Brick-and-Mortar Stores Want Respect

LAS VEGAS (05/23/2000) - The air conditioning at the Las Vegas Hilton Convention Center was set on chilly Monday, but feelings about the Internet among attending shopping-center developers, designers and investors ran hot and cold. Dallas Mayor Ronald Kirk, a member of the U.S. Federal Advisory Commission of Electronic Commerce, and New York Times correspondent Thomas Friedman offered anecdotes on how technology has affected the brick-and-mortar world, like it or not.

"We [the brick-and-mortar shopping centers] have been cast as the villains, and [Congress] has forgotten who their friends are," Kirk announced before thousands at the International Council of Shopping Centers.

Kirk gave an update on the House Judiciary Committee's recent decision to extend the moratorium on taxes for online purchases for another five years.

According to Kirk, state and local governments potentially lose more than $50 billion in revenue because they lack an Internet tax policy and because the current debate on Capitol Hill has become "more politics than policy." He encouraged the attendees to send handwritten letters to their congressional representatives to express their concern about the "unequal treatment" of brick-and-mortar stores.

The spotlight then turned to former foreign affairs correspondent Thomas Friedman, who talked about the killer "d's" of the Internet - democratization and demonization. According to Friedman, the post-Cold War society is now defined by "how fast your modem is," not "how fast your missile is." But for all the innovation that technology may bring, he also warned of its dangers.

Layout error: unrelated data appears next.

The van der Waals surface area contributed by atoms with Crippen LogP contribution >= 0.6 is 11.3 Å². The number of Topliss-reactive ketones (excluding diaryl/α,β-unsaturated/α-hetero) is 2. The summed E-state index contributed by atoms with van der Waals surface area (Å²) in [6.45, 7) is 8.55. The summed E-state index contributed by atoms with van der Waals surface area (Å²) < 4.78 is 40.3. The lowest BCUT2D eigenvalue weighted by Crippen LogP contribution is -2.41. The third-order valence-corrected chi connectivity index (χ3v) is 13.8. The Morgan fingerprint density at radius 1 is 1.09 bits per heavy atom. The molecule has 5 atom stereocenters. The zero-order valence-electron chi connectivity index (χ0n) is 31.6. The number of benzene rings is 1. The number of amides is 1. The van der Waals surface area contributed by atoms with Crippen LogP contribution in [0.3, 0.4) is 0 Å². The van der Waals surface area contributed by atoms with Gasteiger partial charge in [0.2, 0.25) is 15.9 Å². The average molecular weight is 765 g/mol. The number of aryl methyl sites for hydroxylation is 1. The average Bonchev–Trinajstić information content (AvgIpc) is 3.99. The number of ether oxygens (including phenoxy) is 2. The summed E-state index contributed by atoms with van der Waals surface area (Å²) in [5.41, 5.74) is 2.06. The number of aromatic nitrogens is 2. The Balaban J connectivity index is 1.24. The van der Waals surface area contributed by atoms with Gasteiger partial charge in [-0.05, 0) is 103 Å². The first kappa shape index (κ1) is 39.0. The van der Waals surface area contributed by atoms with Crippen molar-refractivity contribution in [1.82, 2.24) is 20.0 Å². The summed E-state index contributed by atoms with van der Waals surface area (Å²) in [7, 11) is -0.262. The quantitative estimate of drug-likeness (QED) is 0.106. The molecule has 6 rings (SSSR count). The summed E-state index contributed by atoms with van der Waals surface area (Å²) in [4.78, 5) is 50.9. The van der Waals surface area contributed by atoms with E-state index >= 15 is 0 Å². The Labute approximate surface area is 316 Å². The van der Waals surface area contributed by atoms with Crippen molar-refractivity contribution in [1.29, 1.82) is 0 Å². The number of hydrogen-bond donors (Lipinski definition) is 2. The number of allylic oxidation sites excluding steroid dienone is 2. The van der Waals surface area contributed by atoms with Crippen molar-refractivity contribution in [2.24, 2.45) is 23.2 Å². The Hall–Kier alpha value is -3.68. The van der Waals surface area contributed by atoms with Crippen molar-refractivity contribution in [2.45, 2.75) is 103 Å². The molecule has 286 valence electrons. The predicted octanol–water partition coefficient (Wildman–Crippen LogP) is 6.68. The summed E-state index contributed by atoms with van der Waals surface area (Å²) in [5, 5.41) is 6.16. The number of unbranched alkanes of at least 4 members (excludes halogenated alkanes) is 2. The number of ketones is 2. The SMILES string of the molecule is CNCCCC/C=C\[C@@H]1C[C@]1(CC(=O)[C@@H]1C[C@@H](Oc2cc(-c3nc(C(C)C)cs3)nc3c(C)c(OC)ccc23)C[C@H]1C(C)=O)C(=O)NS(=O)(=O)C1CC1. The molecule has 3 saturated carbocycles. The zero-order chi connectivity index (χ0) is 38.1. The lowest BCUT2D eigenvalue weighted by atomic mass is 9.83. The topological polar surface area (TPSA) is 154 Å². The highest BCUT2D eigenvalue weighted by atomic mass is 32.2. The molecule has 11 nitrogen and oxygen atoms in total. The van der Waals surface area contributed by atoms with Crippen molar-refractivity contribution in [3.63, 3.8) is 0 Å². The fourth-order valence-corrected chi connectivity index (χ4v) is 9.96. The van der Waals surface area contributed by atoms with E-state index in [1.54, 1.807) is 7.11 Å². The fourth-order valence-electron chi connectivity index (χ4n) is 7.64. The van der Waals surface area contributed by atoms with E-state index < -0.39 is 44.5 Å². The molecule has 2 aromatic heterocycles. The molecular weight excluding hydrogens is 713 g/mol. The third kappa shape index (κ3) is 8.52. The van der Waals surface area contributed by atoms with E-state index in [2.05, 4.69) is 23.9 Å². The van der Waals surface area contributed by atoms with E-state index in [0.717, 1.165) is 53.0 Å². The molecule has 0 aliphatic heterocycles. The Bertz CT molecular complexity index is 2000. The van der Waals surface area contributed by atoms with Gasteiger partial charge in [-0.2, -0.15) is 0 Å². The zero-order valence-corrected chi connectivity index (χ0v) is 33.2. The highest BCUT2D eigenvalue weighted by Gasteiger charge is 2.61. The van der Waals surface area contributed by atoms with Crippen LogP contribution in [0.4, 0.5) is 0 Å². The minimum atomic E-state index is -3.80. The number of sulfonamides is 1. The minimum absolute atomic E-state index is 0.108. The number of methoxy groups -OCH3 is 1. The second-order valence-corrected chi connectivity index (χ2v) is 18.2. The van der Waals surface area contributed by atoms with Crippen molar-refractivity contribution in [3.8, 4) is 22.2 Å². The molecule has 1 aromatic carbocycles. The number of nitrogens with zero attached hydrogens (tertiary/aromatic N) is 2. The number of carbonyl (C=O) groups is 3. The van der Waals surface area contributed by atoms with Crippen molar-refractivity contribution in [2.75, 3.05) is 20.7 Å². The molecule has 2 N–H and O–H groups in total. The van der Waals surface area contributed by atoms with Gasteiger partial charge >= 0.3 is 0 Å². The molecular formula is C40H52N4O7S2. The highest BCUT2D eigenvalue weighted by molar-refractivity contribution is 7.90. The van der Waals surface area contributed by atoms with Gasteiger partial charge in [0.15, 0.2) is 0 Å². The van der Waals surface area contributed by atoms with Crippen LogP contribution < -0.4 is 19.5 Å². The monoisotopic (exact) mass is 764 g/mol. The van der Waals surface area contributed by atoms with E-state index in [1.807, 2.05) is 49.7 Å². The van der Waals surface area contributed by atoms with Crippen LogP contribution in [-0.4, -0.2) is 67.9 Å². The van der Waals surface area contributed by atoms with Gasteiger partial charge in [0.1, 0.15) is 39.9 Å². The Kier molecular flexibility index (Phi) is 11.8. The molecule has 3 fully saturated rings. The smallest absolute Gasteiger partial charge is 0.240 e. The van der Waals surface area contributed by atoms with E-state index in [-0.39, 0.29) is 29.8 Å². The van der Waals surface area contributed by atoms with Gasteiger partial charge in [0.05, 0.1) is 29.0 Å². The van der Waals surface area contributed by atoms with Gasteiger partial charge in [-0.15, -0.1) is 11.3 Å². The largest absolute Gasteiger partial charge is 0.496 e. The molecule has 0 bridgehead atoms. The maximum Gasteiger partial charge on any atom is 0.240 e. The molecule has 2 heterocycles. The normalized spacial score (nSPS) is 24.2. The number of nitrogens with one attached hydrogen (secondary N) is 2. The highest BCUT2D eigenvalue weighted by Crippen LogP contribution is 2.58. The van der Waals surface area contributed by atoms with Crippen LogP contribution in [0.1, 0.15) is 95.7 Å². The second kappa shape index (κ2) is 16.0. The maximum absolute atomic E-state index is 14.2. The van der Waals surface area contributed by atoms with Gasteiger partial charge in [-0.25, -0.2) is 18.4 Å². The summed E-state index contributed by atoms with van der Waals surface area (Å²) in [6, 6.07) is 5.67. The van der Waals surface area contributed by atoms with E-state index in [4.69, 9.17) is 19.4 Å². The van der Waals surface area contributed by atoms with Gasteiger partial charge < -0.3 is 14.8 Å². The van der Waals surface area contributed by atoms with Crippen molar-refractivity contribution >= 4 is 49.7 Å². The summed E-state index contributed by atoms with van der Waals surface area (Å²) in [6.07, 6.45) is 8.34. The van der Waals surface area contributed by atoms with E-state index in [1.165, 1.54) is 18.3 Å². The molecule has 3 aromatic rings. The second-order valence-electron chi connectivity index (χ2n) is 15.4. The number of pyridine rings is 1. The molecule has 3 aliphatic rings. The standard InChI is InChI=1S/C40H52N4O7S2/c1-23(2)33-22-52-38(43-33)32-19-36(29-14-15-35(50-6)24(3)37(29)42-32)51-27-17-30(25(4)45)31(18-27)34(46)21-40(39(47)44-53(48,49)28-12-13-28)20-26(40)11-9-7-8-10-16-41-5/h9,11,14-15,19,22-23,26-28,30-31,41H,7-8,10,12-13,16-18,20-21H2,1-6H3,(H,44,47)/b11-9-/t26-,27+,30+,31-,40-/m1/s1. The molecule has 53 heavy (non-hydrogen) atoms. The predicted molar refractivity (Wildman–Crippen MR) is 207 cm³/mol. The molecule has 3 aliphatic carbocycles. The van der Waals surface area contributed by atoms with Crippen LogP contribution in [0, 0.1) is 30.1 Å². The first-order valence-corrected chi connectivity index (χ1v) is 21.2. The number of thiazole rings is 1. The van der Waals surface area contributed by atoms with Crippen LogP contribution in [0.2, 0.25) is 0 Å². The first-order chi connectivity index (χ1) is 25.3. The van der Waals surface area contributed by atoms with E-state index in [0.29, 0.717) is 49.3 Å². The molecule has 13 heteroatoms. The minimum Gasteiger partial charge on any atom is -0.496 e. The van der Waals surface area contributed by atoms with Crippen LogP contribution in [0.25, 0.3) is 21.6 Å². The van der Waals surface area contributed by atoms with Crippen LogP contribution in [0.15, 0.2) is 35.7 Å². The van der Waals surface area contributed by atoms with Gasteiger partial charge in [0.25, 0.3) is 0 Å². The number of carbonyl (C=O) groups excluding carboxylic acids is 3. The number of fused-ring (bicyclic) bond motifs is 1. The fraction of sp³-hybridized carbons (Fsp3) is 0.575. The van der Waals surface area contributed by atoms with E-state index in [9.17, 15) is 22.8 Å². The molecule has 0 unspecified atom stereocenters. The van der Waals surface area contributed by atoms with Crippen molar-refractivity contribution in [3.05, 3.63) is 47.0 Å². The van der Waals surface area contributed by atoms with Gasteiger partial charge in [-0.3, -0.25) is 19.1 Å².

"We are all increasingly connected and nobody's quite in charge," said Friedman, who referred to the recent "ILoveYou" virus as an example of how technology has "super-empowered" the little guy. "The big threat comes from Little Brother," he warned. He illustrated the drawbacks of a technology-driven world with a story about how he convinced an Israeli hotel manager to let him into his room by revealing the ages of his two daughters, which were stored in the hotel's computer from Friedman's previous visit. Friedman, author of The Lexus and the Olive Tree, also emphasized the inevitable globalization effect that technology has had on both government and business.

"Globalization isn't a trend or a Nintendo game -- when walls fall [because of the Web] we are in each other's business," Friedman said. Perhaps to appease the anxious audience members who were not sure what to make of his mixed feelings about the Net, Friedman said that consumers would get fed up with the pitfalls of the Web and return to brick-and-mortar operations.

Advised Friedman, "Don't get caught up in the b-to-s [bullshit]. If you applied the rules of the Internet, where there is no privacy or regulation, to the real world, you'd laugh."

And laugh they may. General Growth Properties, the nation's second-largest shopping mall owner, has weathered the market's turbulence of late, closing at $32.50 on Monday, more than 15 percent below its 52-week high, while networking-equipment maker Cisco Systems Inc. closed at $55.25, nearly 33 percent below its 52-week high.

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